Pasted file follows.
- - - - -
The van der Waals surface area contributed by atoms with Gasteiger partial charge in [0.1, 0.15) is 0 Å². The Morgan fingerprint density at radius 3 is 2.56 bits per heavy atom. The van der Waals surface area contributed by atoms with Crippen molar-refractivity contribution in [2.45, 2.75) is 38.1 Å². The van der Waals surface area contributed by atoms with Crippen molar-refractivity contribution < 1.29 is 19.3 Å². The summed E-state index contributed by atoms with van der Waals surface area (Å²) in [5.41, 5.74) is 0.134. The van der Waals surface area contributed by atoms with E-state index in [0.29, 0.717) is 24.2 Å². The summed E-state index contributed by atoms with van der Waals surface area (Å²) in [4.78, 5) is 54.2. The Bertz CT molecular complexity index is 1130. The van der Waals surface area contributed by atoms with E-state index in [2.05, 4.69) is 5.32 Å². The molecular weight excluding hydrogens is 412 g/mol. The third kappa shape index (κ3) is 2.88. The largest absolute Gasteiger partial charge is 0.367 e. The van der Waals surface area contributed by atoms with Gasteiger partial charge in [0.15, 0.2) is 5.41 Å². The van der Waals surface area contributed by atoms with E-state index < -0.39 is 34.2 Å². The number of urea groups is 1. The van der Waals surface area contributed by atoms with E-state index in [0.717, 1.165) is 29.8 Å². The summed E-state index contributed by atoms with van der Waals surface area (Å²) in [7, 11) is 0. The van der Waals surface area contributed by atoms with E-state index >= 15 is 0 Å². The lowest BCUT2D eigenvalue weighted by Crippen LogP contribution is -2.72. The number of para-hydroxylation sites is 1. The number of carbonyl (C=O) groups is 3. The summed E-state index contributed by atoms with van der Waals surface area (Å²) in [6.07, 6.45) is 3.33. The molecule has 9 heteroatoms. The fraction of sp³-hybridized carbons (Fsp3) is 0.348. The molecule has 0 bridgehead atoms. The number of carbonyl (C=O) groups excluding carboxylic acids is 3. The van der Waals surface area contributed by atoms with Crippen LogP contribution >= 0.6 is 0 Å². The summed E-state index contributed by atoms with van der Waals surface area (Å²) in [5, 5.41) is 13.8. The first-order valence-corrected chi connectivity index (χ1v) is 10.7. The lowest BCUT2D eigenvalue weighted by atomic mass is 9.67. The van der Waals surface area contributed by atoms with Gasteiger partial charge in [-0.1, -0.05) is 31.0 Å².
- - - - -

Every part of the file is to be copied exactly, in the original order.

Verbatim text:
The van der Waals surface area contributed by atoms with Gasteiger partial charge in [0.1, 0.15) is 0 Å². The Morgan fingerprint density at radius 3 is 2.56 bits per heavy atom. The van der Waals surface area contributed by atoms with Crippen molar-refractivity contribution in [2.45, 2.75) is 38.1 Å². The van der Waals surface area contributed by atoms with Crippen molar-refractivity contribution < 1.29 is 19.3 Å². The summed E-state index contributed by atoms with van der Waals surface area (Å²) in [5.41, 5.74) is 0.134. The van der Waals surface area contributed by atoms with E-state index in [0.29, 0.717) is 24.2 Å². The summed E-state index contributed by atoms with van der Waals surface area (Å²) in [4.78, 5) is 54.2. The Bertz CT molecular complexity index is 1130. The van der Waals surface area contributed by atoms with E-state index in [2.05, 4.69) is 5.32 Å². The molecular weight excluding hydrogens is 412 g/mol. The third kappa shape index (κ3) is 2.88. The largest absolute Gasteiger partial charge is 0.367 e. The van der Waals surface area contributed by atoms with Gasteiger partial charge in [0.15, 0.2) is 5.41 Å². The van der Waals surface area contributed by atoms with E-state index < -0.39 is 34.2 Å². The number of urea groups is 1. The van der Waals surface area contributed by atoms with E-state index in [0.717, 1.165) is 29.8 Å². The summed E-state index contributed by atoms with van der Waals surface area (Å²) in [7, 11) is 0. The van der Waals surface area contributed by atoms with E-state index >= 15 is 0 Å². The lowest BCUT2D eigenvalue weighted by Crippen LogP contribution is -2.72. The number of para-hydroxylation sites is 1. The number of carbonyl (C=O) groups is 3. The summed E-state index contributed by atoms with van der Waals surface area (Å²) in [6.07, 6.45) is 3.33. The molecule has 9 heteroatoms. The fraction of sp³-hybridized carbons (Fsp3) is 0.348. The molecule has 0 bridgehead atoms. The number of carbonyl (C=O) groups excluding carboxylic acids is 3. The van der Waals surface area contributed by atoms with Crippen LogP contribution >= 0.6 is 0 Å². The summed E-state index contributed by atoms with van der Waals surface area (Å²) in [5, 5.41) is 13.8. The first-order valence-corrected chi connectivity index (χ1v) is 10.7. The lowest BCUT2D eigenvalue weighted by atomic mass is 9.67. The van der Waals surface area contributed by atoms with Gasteiger partial charge in [-0.1, -0.05) is 31.0 Å².